Historia Naturalis: De Quadrupedibus

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Codiology

Type
Extent / Format

400 pages / 38.0 x 22.0 cm

Origin
Date
1652
Style
Genre
Language
Artist / School

Author: Johannes Jonstonus (John Jonston) (1603 - 1675)
Engraver: Matthaeus Merian The Younger (1621 - 1687)

Illustrations

80 copperplate engravings depicting more than 350 animals

Short description

Whether dog, ape, or crocodile, all kinds of animals on four legs are assembled in the second volume of the famous Historia Naturalis by John Jonston about quadrupeds. The animals are classified and explained scientifically in the text and are visualized for the beholder with gorgeous, colored illustrations. The Polish doctor and Renaissance man John Jonston wrote an encyclopedic overview of the history of animals in five volumes with the title Historia Naturalis around the mid-17th century. The standard work of 17th century zoology appeared between 1650 to 1653 in the publishing house of Matthäus Merian the Younger in Frankfurt am Main. This “most broadly disseminated zoological handbook” experienced numerous republications and translations into other languages, still offering a magnificent and often curious glimpse into the world of zoology today.

Facsimile editions available

Description

Historia Naturalis: De Quadrupedibus

Whether dog, ape, or crocodile, all kinds of animals on four legs are assembled in the second volume of the famous Historia Naturalis by John Jonston about quadrupeds. The animals are classified and explained scientifically in the text and are visualized for the beholder with gorgeous, colored illustrations. The Polish doctor and Renaissance man John Jonston wrote an encyclopedic overview of the history of animals in five volumes with the title Historia Naturalis around the mid-17th century. The standard work of 17th century zoology appeared between 1650 to 1653 in the publishing house of Matthäus Merian the Younger in Frankfurt am Main. This “most broadly disseminated zoological handbook” experienced numerous republications and translations into other languages, still offering a magnificent and often curious glimpse into the world of zoology today.

The Renaissance Man John Jonston

John Jonston (1603-1675) was the son of Scottish parents, a doctor, and a Renaissance man from Poland. He was famous through his numerous writings and pedagogical purposes concerning such diverse topics as child-rearing, philosophy and theology, history, but also medicine and mineralogy. Jonston’s aim was to convey and pass on the collected knowledge of his time. He pursued this goal among others, including as a tutor and tour guide of young noblemen. He himself acquired his comprehensive knowledge while on un study tours and stays across Europe. John Jonston is still known today – especially to biologists and zoologists – for his magnum opus, the famous five-volume Historia Naturalis Animalium.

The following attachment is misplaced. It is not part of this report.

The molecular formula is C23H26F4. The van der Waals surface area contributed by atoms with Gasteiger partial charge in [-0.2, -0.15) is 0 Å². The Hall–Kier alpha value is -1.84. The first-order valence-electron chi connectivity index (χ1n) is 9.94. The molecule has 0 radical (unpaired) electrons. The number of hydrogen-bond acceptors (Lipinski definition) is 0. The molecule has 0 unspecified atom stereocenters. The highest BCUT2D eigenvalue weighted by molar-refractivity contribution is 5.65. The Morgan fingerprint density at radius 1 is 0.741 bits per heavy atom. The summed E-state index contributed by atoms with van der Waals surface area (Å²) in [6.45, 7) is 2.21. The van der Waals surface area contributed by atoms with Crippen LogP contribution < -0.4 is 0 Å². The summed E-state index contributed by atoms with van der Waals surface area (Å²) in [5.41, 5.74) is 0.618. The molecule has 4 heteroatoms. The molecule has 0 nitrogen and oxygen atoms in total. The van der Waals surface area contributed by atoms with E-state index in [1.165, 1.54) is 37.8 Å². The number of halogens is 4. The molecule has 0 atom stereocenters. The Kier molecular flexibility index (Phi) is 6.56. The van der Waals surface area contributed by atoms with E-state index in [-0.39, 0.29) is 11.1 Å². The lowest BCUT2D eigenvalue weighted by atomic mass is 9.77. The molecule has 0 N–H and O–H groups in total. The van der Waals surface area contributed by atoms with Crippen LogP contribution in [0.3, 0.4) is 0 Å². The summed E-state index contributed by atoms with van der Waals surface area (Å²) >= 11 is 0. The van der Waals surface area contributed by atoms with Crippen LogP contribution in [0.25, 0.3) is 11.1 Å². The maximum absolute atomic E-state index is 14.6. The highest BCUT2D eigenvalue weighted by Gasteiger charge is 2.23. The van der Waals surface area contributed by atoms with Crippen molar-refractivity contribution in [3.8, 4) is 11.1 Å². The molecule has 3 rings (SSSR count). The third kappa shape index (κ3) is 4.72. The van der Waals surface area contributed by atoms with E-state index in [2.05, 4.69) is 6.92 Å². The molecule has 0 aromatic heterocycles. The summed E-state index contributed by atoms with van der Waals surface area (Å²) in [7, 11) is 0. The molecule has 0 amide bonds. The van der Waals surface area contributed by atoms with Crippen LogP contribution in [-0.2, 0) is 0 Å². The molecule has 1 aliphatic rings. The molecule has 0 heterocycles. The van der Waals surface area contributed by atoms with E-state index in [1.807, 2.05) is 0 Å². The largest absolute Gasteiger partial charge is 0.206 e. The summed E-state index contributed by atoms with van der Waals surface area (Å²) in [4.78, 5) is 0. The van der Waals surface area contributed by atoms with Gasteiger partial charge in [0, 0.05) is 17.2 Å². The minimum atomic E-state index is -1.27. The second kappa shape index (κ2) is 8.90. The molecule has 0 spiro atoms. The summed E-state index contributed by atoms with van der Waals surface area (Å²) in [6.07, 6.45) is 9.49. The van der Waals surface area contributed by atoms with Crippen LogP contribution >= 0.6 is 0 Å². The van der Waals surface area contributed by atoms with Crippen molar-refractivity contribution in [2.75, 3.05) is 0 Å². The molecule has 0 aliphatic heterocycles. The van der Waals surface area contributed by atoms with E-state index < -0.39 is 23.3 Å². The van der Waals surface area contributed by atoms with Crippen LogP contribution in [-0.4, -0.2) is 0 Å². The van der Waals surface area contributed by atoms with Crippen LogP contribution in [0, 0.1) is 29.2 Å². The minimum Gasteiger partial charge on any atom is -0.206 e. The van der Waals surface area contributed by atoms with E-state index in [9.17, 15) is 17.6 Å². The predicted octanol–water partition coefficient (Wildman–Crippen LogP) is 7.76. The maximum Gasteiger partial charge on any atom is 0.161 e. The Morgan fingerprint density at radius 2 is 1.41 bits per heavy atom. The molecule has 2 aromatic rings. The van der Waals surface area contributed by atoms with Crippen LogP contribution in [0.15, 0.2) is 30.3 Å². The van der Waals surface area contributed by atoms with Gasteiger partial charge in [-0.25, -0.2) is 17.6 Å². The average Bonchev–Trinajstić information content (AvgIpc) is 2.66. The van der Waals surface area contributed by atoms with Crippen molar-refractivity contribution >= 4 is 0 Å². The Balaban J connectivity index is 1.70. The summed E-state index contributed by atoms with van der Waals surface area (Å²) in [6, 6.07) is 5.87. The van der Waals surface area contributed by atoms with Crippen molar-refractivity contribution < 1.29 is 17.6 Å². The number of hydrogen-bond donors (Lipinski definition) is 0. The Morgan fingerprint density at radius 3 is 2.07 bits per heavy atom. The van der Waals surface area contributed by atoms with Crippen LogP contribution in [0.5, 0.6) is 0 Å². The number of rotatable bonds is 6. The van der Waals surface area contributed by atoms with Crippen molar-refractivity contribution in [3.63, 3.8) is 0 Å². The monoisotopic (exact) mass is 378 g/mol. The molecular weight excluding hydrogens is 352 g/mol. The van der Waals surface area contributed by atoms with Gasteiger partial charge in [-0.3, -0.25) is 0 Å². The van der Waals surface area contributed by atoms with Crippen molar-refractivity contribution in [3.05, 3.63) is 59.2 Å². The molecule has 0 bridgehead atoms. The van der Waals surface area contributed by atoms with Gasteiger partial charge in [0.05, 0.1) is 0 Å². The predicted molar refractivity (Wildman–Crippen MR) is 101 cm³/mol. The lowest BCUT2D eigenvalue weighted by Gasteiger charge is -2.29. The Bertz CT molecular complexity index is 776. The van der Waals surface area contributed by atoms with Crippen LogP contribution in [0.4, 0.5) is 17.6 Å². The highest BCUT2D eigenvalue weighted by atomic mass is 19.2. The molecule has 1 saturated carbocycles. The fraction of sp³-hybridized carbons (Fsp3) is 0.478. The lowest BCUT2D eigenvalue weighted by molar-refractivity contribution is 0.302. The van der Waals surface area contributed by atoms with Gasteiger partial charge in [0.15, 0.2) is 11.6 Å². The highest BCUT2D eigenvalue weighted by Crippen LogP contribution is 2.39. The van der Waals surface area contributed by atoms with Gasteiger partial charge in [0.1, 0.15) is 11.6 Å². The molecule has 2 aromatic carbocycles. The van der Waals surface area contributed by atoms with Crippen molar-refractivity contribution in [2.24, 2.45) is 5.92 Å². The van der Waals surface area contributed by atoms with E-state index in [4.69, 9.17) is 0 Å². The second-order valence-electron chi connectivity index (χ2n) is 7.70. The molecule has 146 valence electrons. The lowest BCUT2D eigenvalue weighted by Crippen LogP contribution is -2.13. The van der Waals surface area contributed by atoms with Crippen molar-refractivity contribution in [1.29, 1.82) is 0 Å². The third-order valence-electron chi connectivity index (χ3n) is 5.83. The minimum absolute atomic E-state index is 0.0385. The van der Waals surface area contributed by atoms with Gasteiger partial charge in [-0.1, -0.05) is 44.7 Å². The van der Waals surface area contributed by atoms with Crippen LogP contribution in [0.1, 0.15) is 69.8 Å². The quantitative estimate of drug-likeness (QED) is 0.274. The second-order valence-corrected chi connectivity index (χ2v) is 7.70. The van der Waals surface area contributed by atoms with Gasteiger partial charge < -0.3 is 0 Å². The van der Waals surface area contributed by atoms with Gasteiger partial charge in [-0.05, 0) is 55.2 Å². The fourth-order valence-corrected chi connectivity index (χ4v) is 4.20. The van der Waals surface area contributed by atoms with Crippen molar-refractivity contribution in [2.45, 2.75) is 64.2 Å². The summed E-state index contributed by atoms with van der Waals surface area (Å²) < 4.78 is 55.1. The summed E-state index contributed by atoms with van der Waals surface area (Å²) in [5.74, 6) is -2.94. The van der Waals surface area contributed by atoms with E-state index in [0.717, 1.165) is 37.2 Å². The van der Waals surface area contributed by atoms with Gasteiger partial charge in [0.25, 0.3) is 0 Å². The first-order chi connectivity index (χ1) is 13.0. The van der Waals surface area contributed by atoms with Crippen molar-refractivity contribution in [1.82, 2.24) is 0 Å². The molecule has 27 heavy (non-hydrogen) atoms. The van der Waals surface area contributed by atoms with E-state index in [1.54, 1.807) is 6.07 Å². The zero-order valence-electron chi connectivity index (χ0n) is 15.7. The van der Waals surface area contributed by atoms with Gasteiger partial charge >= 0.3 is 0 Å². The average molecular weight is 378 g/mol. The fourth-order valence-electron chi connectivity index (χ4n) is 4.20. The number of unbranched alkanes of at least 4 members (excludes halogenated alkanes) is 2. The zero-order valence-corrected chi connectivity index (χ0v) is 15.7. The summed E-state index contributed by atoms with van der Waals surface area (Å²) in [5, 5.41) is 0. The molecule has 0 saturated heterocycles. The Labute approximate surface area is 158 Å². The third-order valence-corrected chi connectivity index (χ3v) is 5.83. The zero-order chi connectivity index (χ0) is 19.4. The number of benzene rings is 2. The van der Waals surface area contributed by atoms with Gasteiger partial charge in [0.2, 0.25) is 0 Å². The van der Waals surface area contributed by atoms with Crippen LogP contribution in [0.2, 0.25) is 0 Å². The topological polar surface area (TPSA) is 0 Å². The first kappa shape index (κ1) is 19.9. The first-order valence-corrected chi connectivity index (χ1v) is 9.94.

All Animals on Two Legs

The second band of the encyclopedic series under the title Historia Naturalis de Quadrupedibus is dedicated to quadrupeds. Johnson subdivided the animals in individual chapters, among others as equines, cloven hoofed animals, house pets, etc. Every possible animal is thoroughly described and illustrated in copperplate engravings in the work. The reader is informed about horses, elephants and camels, cattle, sheep, wild game, dogs and wolves, trained bears, apes, anteaters, rodents, but also reptiles such as crocodiles, chameleons, or tortoises. As a result, the classification does not always follow modern principles, but in this way it gives a magnificent glimpse in the zoological science of the 17th century. A curious anecdote concerns the template of Albrecht Dürer’s famous woodcut of a rhinoceros from the year 1515 used for the illustration of the animal. More than 200 years after its creation, the woodcut of the great master of the German Renaissance is still relevant!

Standard Work of Zoology

The Historia Naturalis de Quadrupedibus is only one of five volumes of the encyclopedic zoology of John Jonston. For his incomplete magnum opus, Jonston planned a comprehensive illustrated depiction of the world of animals, plants, and people. The Historia Naturalis Animalium was printed from 1650 to 1653 in the publishing house of Matthäus Merian the Younger in Frankfurt am Main. Merian (1621-1687), who took over the famous atelier of his father Matthäus Merian the Elder, as copperplate engraver was also responsible for the artistic design of the editions. The high-quality illustrations, colorfully illustrated moreover, lend the sophisticated publication its final touches and are surely a reason for the exceptional popularity of the Historia Naturalis across Europe.

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